France says it will not be held hostage by British politics on migration

French Interior Minister Gerald Darmanin speaks during a meeting with Ministers in response to cross-Channel migration, in Calais, France, November 28, 2021. Francois Lo Presti/ Pool via REUTERS

By Reuters

France is ready for a serious discussion with Britain on issues relating to illegal migration, but will not be held hostage to London’s domestic politics, the country’s Interior Minister Gerald Darmanin said.

The two countries are already at loggerheads over post-Brexit trading rules and fishing rights and last week relations soured further after 27 people died trying to cross the Channel.

British Prime Minister Boris Johnson wrote to President Emmanuel Macron setting out five steps the two countries could take to deter migrants from making the perilous journey. One of those – sending illegal migrants back to France – particularly angered Paris.

France responded by cancelling an invitation to British Interior Minister Priti Patel to attend a meeting on Sunday with European counterparts to discuss the issue after Johnson published the letter on Twitter.

“Britain left Europe, but not the World. We need to work seriously on these questions … without being held hostage by domestic British politics,” Darmanin told reporters after meeting his Belgian, German and Dutch counterparts in Calais. He added that London’s tone in private was not the same as in public.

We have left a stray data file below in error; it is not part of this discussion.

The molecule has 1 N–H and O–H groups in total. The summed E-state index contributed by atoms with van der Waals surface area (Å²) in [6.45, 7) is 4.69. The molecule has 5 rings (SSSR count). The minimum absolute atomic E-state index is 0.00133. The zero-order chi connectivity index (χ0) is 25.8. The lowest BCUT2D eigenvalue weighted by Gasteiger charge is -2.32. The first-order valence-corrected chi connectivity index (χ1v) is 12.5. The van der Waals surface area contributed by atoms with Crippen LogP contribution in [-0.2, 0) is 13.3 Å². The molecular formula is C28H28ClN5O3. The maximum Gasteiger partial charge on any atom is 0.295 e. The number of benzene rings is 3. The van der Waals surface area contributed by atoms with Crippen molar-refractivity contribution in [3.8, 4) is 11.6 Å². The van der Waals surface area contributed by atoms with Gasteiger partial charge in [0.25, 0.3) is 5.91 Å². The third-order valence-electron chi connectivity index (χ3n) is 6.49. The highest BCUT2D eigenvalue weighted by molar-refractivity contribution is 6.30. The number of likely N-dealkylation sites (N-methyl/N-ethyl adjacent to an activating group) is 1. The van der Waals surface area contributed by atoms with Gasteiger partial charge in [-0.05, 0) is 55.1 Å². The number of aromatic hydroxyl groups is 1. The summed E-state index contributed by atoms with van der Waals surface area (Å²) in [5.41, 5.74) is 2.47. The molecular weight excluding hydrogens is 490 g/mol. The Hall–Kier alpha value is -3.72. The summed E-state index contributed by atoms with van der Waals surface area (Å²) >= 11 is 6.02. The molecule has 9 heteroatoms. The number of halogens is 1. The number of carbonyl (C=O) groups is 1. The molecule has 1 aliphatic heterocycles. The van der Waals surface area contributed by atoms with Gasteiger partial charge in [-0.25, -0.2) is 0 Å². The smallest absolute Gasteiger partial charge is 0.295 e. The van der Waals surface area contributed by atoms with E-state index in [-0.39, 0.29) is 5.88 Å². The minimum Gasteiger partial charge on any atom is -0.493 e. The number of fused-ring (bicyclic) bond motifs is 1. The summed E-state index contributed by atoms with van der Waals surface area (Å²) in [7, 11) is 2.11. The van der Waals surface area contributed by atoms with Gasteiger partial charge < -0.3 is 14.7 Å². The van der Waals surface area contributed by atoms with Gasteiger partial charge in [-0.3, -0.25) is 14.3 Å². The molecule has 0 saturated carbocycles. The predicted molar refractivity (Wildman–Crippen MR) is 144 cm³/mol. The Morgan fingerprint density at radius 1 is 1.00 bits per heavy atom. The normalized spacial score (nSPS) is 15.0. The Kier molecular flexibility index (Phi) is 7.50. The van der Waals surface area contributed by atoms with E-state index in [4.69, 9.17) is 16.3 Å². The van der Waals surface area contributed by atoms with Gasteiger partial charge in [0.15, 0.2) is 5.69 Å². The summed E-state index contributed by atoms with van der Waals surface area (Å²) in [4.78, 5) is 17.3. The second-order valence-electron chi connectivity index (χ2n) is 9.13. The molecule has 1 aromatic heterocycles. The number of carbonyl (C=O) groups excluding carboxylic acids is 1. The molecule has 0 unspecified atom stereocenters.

France had been handling the issue of illegal migration to Britain for 25 years and it was now time London woke up, Darmanin said.

“If migrants are coming to Calais, Dunkirk or northern France, it’s because they are attracted by England, especially the labour market which means you can work in England without any identification,” he said.

“Britain must take its responsibility and limit its economic attractiveness.”

Britain needs France’s cooperation to curb the flow of migrants escaping war and poverty over the English Channel from Europe, health minister Sajid Javid said on Sunday, defending Johnson’s letter.

Little was agreed at Sunday’s meeting with his European partners beyond further cooperation between police, but the European Border and Coast Guard Agency agreed to provide a plane from Dec. 1 to monitor France’s northern coastline, Darmanin added.